Showing posts for "Homeland Security"
The Republican Party kicked off a pared-down version (AP) of its national convention on Monday in Minnesota. President Bush, who had been scheduled to speak to the convention, instead traveled to Texas to be briefed on Hurricane Gustav’s management.
In Ohio, Sen. John McCain (R-AZ) packed supplies for hurricane victims (NYT). Both the Obama and McCain campaigns urged supporters to donate to relief efforts.
DENVER–There’s no question that speeches by Democratic dignitaries, especially Barack Obama’s address Thursday night, constitute the main event here at the DNC. Yet security has become a formidable side show. The federal government devoted $50 million to bolster the security effort here and will match that in Minnesota next week. So what does $50 million buy? The AP has an itemized list, but as far as those attending the nightly proceedings are concerned, it still adds up to long lines; the queue for the security checkpoint stretched the length of two or three city blocks each of the first two evenings. Considering the airport-style security being imposed, the line moves with surprising efficiency. Police, Secret Service, and TSA officials operate metal detectors, x-rays, and conduct manual bag searches, though no one is asked to remove their shoes.
“I’ll make cyber security the top priority that it should be in the 21st century. I’ll declare our cyber-infrastructure a strategic asset, and appoint a National Cyber Advisor who will report directly to me. We’ll coordinate efforts across the federal government, implement a truly national cyber-security policy, and tighten standards to secure information – from the networks that power the federal government, to the networks that you use in your personal lives.”
Sen. Barack Obama (D-IL) on Wednesday voted in favor of a new FISA bill (WashPost) which lifted restrictions on domestic spying and granted legal immunity to telecommunications companies that cooperated in the Bush administration’s warrantless wiretapping program. Sen. John McCain (R-AZ) missed the vote, but has expressed support for the bill.
Ahead of an expected vote this week in the Senate on expanding the Foreign Intelligence Surveillance Act, Sen. Barack Obama (D-IL) defended his decision to support recent compromise legislation. He wrote in a blog post on his campaign website that the bill “does not resolve all of the concerns that we have about President Bush’s abuse of executive power” but that a new provision in the bill “makes it clear to any president or telecommunications company that no law supersedes the authority of the FISA court.” A Senate vote on the measure is expected this week.
Sens. Barack Obama (D-IL) and John McCain (R-AZ) took starkly different positions (NYT) on the U.S. Supreme Court’s decision to allow detainees at Guantanamo challenge their detention in court. Obama praised the court’s decision, calling the ruling “an important step toward re-establishing our credibility as a nation committed to the rule of law, and rejecting a false choice between fighting terrorism and respecting habeas corpus.” McCain, meanwhile, said the ruling concerned him. “These are unlawful combatants; they’re not American citizens,” he said.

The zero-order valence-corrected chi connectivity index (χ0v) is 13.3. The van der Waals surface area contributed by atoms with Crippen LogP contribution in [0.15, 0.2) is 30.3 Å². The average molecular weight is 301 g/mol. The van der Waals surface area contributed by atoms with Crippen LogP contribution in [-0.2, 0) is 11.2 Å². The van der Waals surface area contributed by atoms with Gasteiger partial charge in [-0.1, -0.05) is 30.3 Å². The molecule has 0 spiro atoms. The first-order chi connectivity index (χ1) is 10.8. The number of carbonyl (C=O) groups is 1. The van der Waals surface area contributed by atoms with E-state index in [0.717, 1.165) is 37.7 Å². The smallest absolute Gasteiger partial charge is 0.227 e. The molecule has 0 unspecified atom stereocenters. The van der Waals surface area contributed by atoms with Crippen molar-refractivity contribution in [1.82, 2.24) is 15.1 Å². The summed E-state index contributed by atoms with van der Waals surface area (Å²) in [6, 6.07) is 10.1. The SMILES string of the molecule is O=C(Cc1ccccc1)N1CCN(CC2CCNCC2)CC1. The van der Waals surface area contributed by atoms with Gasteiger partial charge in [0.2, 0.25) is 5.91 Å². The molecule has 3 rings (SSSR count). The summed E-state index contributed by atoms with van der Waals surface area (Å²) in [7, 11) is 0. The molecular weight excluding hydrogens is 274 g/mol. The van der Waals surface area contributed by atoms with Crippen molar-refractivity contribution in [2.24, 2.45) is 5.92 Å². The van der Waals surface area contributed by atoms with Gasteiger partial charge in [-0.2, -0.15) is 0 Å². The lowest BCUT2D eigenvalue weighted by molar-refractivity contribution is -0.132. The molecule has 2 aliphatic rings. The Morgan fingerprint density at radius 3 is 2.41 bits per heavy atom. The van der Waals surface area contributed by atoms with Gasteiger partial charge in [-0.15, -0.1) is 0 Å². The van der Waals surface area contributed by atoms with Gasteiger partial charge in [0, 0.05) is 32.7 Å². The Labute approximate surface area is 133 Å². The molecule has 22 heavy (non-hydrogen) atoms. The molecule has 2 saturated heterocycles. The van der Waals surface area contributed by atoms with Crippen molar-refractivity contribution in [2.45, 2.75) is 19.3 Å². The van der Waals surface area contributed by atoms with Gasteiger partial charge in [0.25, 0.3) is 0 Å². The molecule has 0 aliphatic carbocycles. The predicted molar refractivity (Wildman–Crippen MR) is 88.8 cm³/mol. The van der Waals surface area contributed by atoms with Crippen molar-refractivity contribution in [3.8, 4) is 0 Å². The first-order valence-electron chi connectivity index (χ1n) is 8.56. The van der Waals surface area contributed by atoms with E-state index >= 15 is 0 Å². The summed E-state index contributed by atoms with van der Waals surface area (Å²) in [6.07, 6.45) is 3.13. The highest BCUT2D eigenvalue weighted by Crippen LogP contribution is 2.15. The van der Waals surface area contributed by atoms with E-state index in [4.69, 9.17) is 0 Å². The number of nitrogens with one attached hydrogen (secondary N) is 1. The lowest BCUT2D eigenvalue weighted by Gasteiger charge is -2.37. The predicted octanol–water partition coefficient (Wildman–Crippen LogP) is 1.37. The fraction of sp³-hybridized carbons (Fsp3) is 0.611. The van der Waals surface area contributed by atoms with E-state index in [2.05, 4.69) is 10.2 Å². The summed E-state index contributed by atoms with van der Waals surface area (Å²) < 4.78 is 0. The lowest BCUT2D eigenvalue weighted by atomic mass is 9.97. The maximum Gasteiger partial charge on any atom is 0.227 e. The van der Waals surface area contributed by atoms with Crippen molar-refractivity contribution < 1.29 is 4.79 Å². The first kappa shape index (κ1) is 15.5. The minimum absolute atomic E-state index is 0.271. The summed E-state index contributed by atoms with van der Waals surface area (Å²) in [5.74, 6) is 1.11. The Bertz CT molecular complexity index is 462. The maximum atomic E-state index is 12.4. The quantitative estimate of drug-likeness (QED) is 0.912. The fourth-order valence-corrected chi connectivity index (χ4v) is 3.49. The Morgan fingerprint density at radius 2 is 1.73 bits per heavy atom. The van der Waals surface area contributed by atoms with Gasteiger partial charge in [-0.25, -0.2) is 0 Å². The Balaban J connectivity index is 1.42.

In The Hacked World Order, CFR Senior Fellow Adam Segal shows how governments use the web to wage war and spy on, coerce, and damage each other. More
Red Team provides an in-depth investigation into the work of red teams, revealing the best practices, most common pitfalls, and most effective applications of these modern-day devil's advocates. More
Through insightful analysis and engaging graphics, How America Stacks Up explores how the United States can keep pace with global economic competition. More
India now matters to U.S. interests in virtually every dimension. This Independent Task Force report assesses the current situation in India and the U.S.-India relationship, and suggests a new model for partnership with a rising India.
Rates of heart disease, cancer, diabetes, and other noncommunicable diseases (NCDs) in low- and middle-income countries are increasing faster than in wealthier countries. The report outlines a plan for collective action on this growing epidemic.
This report asserts that elevating and prioritizing the U.S.-Canada-Mexico relationship offers the best opportunity for strengthening the United States and its place in the world.
Williams argues that the status quo for peace operations in untenable and that greater U.S. involvement is necessary to enhance the quality and success of peacekeeping missions.
The authors argue that the United States has responded inadequately to the rise of Chinese power and recommend placing less strategic emphasis on the goal of integrating China into the international system and more on balancing China's rise.
Campbell evaluates the implications of the Boko Haram insurgency and recommends that the United States support Nigerian efforts to address the drivers of Boko Haram, such as poverty and corruption, and to foster stronger ties with Nigerian civil society.